Sunday, January 28, 2018

Steve Bissette's Taboo!


Back in 1988, I went to a comic convention in New Hampshire. There I met Steve Bissette. Steve had recently announced that he was launching a horror anthology entitled Taboo. As I was regularly contributing to Amazing Heroes (AH) at the time, I asked if I could interview him, and secured his contact info. After the con, I contacted my editor, Kim Thompson, at AH to pitch the article.

I was given the go-ahead and then reached out to Steve. Only, Steve told me that he wasn't quite ready to launch the series. So I got back to Kim, who told me to continue to pursue Steve, and when Steve was ready, and I got the interview, to let Kim know, and he would schedule the article.

Well, I wound up calling Steve once a month for a year, while he gathered material for the book in preparation for the launch. Well, when he was finally ready, I got to chat with him. Steve, if you didn’t already know, was a extraordinarily talented horror artist and writer. When I began the interview I confessed to him that I really wasn’t a big fan of horror.

We then spent the next four hours talking about all kinds of horror, from comics, to books, to TV to film, and of course about Taboo itself. As it turns out I — quite literally — knew of every horror reference he made. Which really surprised me as (as I told Steve)  I really didn’t like horror, mostly as it truly scared the living crap out of me.

Needless to say, I got the interview, wrote the article and had it published in issue #153 of AH.

Then, for some 10 years after it’s publication, whenever I would run into Steve at a con, he would be very nice to me, saying hello, introducing me to others around him, and chatting with me. I never really understood why Steve was always so nice. Then one time he said to the folks with him. “Bob was the first person who wrote about Taboo.”

It was then that it suddenly occurred to me that what to me was simply me chasing a story (calling him once a month for a year), was to him the tenacity of a reporter intent on promoting something that was something of a life passion for him.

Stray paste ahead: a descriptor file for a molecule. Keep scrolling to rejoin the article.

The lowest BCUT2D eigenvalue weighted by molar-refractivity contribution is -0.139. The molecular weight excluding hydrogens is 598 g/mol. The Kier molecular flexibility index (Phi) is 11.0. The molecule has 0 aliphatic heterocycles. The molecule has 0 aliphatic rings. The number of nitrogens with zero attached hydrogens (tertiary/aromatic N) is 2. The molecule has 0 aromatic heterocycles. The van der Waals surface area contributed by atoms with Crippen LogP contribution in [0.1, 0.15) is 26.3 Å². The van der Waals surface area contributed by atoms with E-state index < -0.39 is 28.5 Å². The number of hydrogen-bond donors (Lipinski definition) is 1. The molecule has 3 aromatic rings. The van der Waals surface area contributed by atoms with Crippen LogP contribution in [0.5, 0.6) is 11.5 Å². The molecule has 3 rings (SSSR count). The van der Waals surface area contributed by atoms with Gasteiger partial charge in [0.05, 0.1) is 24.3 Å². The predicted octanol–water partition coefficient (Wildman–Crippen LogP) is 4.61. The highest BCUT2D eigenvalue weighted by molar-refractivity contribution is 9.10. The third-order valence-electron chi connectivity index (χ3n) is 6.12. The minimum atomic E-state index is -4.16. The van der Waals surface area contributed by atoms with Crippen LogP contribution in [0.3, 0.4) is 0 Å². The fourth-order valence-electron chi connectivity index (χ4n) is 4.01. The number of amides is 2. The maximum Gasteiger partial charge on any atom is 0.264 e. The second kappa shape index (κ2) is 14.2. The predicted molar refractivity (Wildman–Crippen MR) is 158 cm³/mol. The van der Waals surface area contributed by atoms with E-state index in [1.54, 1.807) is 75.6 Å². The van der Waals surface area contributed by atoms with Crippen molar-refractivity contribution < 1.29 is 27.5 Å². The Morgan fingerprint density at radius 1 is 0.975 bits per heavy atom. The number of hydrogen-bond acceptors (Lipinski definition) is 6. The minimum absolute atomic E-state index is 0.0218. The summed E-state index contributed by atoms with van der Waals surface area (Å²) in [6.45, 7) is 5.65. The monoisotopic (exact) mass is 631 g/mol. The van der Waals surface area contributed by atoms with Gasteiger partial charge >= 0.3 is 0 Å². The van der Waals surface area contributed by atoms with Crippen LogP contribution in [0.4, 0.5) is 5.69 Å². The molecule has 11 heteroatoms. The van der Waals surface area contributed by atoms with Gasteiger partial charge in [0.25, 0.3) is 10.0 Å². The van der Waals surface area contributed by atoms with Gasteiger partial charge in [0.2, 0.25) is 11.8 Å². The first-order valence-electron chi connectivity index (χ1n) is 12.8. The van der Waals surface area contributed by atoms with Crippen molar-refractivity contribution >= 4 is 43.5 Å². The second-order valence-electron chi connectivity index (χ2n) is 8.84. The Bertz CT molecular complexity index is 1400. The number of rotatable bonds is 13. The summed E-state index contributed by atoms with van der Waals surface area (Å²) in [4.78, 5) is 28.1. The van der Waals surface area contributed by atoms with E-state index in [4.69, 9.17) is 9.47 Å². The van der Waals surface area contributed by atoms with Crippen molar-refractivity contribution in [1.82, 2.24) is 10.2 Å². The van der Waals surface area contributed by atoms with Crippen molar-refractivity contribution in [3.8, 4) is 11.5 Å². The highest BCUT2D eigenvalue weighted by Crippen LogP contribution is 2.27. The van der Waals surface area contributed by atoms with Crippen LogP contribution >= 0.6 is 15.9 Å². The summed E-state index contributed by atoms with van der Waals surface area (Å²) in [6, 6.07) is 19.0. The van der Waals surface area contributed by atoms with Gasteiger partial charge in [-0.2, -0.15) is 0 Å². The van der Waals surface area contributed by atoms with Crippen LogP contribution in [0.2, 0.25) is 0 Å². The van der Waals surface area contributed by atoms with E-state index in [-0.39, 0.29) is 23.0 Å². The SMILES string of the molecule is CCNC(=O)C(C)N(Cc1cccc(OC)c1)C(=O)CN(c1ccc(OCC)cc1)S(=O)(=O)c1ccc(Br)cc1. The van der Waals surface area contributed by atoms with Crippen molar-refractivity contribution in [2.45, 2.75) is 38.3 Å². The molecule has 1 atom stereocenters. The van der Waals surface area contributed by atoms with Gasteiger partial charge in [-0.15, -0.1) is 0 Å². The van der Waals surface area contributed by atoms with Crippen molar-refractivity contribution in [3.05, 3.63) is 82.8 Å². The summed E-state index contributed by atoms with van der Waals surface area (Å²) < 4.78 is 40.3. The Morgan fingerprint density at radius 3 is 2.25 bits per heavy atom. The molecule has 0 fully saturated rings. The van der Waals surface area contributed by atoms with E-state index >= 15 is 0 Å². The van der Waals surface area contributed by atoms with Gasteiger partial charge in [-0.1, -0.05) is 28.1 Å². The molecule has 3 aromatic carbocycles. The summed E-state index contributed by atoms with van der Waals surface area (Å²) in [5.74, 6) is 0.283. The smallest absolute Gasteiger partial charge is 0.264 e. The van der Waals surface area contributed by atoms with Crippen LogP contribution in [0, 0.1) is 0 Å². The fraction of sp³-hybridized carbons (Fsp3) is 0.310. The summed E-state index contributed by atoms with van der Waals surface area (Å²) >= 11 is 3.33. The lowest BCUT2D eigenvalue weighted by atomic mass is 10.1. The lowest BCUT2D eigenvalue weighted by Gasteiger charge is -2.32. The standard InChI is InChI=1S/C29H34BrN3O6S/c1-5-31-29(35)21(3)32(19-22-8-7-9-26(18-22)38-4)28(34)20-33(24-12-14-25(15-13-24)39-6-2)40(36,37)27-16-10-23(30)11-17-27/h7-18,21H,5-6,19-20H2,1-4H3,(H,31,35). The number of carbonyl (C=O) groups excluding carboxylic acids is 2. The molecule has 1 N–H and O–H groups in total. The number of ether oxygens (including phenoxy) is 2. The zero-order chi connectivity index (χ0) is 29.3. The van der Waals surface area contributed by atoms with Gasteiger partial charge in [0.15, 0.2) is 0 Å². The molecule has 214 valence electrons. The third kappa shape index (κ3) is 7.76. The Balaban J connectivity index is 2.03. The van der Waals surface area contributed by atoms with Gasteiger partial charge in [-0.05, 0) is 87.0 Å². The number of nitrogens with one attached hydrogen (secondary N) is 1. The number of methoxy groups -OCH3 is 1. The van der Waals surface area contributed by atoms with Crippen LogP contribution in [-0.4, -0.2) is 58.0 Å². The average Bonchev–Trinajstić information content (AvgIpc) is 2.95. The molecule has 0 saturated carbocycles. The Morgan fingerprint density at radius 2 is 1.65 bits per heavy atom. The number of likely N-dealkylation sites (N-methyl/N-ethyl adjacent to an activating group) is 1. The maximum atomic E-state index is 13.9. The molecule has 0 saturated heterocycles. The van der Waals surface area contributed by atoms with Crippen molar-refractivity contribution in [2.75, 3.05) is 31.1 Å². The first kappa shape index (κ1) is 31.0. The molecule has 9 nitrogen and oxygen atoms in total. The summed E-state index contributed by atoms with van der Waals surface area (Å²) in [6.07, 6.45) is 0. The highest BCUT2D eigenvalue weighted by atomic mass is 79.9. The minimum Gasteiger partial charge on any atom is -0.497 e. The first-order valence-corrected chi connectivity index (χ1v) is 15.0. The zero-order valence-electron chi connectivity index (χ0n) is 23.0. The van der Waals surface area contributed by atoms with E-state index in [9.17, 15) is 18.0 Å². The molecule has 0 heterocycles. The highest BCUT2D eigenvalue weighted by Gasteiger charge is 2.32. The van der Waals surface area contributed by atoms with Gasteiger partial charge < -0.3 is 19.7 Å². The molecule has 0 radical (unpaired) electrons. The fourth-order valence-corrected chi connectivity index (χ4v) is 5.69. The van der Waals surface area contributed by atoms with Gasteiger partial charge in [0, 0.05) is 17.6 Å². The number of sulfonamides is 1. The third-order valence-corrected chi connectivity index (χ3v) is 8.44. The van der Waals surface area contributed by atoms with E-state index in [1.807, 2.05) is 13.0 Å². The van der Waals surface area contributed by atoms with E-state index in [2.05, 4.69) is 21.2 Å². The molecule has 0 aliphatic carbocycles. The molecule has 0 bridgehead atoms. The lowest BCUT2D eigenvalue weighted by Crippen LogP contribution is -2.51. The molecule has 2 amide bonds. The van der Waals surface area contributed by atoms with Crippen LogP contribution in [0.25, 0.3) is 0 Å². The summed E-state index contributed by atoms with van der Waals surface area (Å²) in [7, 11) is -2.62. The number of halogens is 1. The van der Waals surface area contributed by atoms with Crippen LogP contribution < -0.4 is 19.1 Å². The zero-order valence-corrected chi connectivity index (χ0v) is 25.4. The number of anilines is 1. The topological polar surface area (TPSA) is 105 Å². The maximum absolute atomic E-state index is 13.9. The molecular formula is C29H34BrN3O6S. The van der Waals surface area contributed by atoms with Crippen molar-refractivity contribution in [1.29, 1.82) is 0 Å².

I have since caught up with and frended Steve on Facebook as well as reviewed his book Teen Angels & New Mutants, which details Rick Veitch’s groundbreaking work on the series Brat Pack. Anyway, today I happened to come across AH #153, and thought I’d post the interview in its entirety here.

I honestly think that it is one of the best articles I’ve ever written,







Wednesday, January 24, 2018

A (Writing) Blast from the Past

So, I was going through some old (file, not music) CDs of mine, and I came across one where I had archived an article I wrote back in 2006 for the premier issue of a magazine called Norwalkplus. As that particular article never quite made it to being posted online, I figured that I’d post those pages here now.






This turned out to be a pretty cool gig for me for a while, I even got to have a number of articles appear in not only Norwalkplus, but the mag’s sister publication Stamfordplus. While I don't have scans of those articles, I do have links to those online pages.

Super 7: Two sides of the same highway — this was an article for Norwalkplus about the proposed extension to Route 7

Artists in Residence — An article about The Silvermine Artists-in-Residence program. (Norwalkplus)

Engineering the 21st Century — A profile of the then newly-opened engineering high school AITE (Stamfordplus)

Stamford Today — about the Stamford Art Association (Stamfordplus)


Tuesday, January 23, 2018